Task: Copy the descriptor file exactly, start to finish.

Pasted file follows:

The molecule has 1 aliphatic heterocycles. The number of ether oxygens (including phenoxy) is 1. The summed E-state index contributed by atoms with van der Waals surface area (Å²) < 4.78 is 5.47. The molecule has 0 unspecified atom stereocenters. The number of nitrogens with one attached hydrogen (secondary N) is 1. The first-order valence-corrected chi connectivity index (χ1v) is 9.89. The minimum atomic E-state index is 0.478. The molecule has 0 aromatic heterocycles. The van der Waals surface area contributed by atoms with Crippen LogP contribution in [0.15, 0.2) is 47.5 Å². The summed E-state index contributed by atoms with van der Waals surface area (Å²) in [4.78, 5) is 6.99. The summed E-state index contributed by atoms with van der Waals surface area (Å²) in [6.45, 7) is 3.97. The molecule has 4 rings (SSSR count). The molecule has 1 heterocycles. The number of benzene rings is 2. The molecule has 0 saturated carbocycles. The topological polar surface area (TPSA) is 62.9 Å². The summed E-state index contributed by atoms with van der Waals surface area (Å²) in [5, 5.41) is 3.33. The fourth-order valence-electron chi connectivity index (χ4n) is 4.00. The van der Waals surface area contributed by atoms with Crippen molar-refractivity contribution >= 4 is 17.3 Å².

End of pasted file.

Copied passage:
The molecule has 1 aliphatic heterocycles. The number of ether oxygens (including phenoxy) is 1. The summed E-state index contributed by atoms with van der Waals surface area (Å²) < 4.78 is 5.47. The molecule has 0 unspecified atom stereocenters. The number of nitrogens with one attached hydrogen (secondary N) is 1. The first-order valence-corrected chi connectivity index (χ1v) is 9.89. The minimum atomic E-state index is 0.478. The molecule has 0 aromatic heterocycles. The van der Waals surface area contributed by atoms with Crippen LogP contribution in [0.15, 0.2) is 47.5 Å². The summed E-state index contributed by atoms with van der Waals surface area (Å²) in [4.78, 5) is 6.99. The summed E-state index contributed by atoms with van der Waals surface area (Å²) in [6.45, 7) is 3.97. The molecule has 4 rings (SSSR count). The molecule has 1 heterocycles. The number of benzene rings is 2. The molecule has 0 saturated carbocycles. The topological polar surface area (TPSA) is 62.9 Å². The summed E-state index contributed by atoms with van der Waals surface area (Å²) in [5, 5.41) is 3.33. The fourth-order valence-electron chi connectivity index (χ4n) is 4.00. The van der Waals surface area contributed by atoms with Crippen molar-refractivity contribution >= 4 is 17.3 Å².